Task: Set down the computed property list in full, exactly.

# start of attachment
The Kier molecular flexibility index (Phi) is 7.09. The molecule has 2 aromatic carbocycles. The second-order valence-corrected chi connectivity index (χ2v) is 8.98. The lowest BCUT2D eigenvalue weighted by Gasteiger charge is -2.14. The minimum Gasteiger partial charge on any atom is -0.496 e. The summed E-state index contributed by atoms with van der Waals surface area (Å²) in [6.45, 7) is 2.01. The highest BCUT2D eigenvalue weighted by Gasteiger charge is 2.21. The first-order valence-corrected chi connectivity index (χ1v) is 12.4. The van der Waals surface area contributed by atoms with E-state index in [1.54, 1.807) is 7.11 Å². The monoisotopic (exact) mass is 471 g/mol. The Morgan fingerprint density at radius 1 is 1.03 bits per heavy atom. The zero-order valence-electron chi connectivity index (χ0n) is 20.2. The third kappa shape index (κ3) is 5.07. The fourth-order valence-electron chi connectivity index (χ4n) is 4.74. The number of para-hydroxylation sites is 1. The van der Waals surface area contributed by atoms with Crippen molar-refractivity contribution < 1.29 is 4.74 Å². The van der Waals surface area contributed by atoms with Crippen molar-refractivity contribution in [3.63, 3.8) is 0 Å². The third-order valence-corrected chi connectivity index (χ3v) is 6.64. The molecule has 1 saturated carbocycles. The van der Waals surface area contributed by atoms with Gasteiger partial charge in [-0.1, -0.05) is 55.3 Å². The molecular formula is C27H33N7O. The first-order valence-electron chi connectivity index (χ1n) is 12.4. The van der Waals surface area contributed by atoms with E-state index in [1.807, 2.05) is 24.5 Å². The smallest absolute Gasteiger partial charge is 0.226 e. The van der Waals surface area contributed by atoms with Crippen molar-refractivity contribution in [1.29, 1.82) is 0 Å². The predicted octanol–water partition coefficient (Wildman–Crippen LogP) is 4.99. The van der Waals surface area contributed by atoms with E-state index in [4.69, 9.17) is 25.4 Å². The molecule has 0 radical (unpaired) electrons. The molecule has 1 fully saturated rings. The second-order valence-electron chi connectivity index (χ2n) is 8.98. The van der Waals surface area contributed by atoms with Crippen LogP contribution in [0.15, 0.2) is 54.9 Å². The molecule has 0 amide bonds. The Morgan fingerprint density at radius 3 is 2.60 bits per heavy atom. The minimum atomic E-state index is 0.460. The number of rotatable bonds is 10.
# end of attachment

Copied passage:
The Kier molecular flexibility index (Phi) is 7.09. The molecule has 2 aromatic carbocycles. The second-order valence-corrected chi connectivity index (χ2v) is 8.98. The lowest BCUT2D eigenvalue weighted by Gasteiger charge is -2.14. The minimum Gasteiger partial charge on any atom is -0.496 e. The summed E-state index contributed by atoms with van der Waals surface area (Å²) in [6.45, 7) is 2.01. The highest BCUT2D eigenvalue weighted by Gasteiger charge is 2.21. The first-order valence-corrected chi connectivity index (χ1v) is 12.4. The van der Waals surface area contributed by atoms with E-state index in [1.54, 1.807) is 7.11 Å². The monoisotopic (exact) mass is 471 g/mol. The Morgan fingerprint density at radius 1 is 1.03 bits per heavy atom. The zero-order valence-electron chi connectivity index (χ0n) is 20.2. The third kappa shape index (κ3) is 5.07. The fourth-order valence-electron chi connectivity index (χ4n) is 4.74. The number of para-hydroxylation sites is 1. The van der Waals surface area contributed by atoms with Crippen molar-refractivity contribution < 1.29 is 4.74 Å². The van der Waals surface area contributed by atoms with Crippen molar-refractivity contribution in [3.63, 3.8) is 0 Å². The third-order valence-corrected chi connectivity index (χ3v) is 6.64. The molecule has 1 saturated carbocycles. The van der Waals surface area contributed by atoms with Gasteiger partial charge in [-0.1, -0.05) is 55.3 Å². The molecular formula is C27H33N7O. The first-order valence-electron chi connectivity index (χ1n) is 12.4. The van der Waals surface area contributed by atoms with E-state index in [1.807, 2.05) is 24.5 Å². The smallest absolute Gasteiger partial charge is 0.226 e. The van der Waals surface area contributed by atoms with Crippen molar-refractivity contribution in [1.29, 1.82) is 0 Å². The predicted octanol–water partition coefficient (Wildman–Crippen LogP) is 4.99. The van der Waals surface area contributed by atoms with E-state index in [4.69, 9.17) is 25.4 Å². The molecule has 0 radical (unpaired) electrons. The molecule has 1 fully saturated rings. The second-order valence-electron chi connectivity index (χ2n) is 8.98. The van der Waals surface area contributed by atoms with Crippen LogP contribution in [0.15, 0.2) is 54.9 Å². The molecule has 0 amide bonds. The Morgan fingerprint density at radius 3 is 2.60 bits per heavy atom. The minimum atomic E-state index is 0.460. The number of rotatable bonds is 10.